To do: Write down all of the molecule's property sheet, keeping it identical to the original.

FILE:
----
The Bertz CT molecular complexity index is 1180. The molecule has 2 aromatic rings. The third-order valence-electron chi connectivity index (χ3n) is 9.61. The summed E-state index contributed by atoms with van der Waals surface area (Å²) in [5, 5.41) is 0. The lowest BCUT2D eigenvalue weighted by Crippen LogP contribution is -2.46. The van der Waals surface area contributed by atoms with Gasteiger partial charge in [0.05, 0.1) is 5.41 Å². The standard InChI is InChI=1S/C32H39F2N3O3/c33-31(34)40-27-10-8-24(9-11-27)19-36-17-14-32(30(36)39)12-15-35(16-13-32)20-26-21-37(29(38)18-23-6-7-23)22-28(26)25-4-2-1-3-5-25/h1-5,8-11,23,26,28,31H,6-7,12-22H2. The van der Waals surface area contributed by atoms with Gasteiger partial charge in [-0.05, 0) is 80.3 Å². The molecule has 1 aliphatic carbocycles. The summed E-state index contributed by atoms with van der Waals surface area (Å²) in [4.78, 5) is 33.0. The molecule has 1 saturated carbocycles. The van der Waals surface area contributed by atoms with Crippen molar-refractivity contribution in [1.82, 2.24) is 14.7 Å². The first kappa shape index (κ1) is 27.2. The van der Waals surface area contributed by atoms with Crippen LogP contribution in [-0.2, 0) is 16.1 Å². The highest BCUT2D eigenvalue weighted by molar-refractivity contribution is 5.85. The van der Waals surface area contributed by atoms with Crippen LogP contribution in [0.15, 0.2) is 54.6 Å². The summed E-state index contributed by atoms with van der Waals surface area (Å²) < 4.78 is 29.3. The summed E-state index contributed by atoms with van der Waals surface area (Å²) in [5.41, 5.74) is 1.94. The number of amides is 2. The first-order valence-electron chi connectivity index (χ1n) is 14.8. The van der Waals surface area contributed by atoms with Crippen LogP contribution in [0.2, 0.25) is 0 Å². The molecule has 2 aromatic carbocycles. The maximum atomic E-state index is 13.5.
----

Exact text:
The Bertz CT molecular complexity index is 1180. The molecule has 2 aromatic rings. The third-order valence-electron chi connectivity index (χ3n) is 9.61. The summed E-state index contributed by atoms with van der Waals surface area (Å²) in [5, 5.41) is 0. The lowest BCUT2D eigenvalue weighted by Crippen LogP contribution is -2.46. The van der Waals surface area contributed by atoms with Gasteiger partial charge in [0.05, 0.1) is 5.41 Å². The standard InChI is InChI=1S/C32H39F2N3O3/c33-31(34)40-27-10-8-24(9-11-27)19-36-17-14-32(30(36)39)12-15-35(16-13-32)20-26-21-37(29(38)18-23-6-7-23)22-28(26)25-4-2-1-3-5-25/h1-5,8-11,23,26,28,31H,6-7,12-22H2. The van der Waals surface area contributed by atoms with Gasteiger partial charge in [-0.05, 0) is 80.3 Å². The molecule has 1 aliphatic carbocycles. The summed E-state index contributed by atoms with van der Waals surface area (Å²) in [4.78, 5) is 33.0. The molecule has 1 saturated carbocycles. The van der Waals surface area contributed by atoms with Crippen molar-refractivity contribution in [1.82, 2.24) is 14.7 Å². The first kappa shape index (κ1) is 27.2. The van der Waals surface area contributed by atoms with Crippen LogP contribution in [-0.2, 0) is 16.1 Å². The highest BCUT2D eigenvalue weighted by molar-refractivity contribution is 5.85. The van der Waals surface area contributed by atoms with Crippen LogP contribution in [0.15, 0.2) is 54.6 Å². The summed E-state index contributed by atoms with van der Waals surface area (Å²) < 4.78 is 29.3. The summed E-state index contributed by atoms with van der Waals surface area (Å²) in [5.41, 5.74) is 1.94. The number of amides is 2. The first-order valence-electron chi connectivity index (χ1n) is 14.8. The van der Waals surface area contributed by atoms with Crippen LogP contribution in [0.2, 0.25) is 0 Å². The molecule has 2 aromatic carbocycles. The maximum atomic E-state index is 13.5.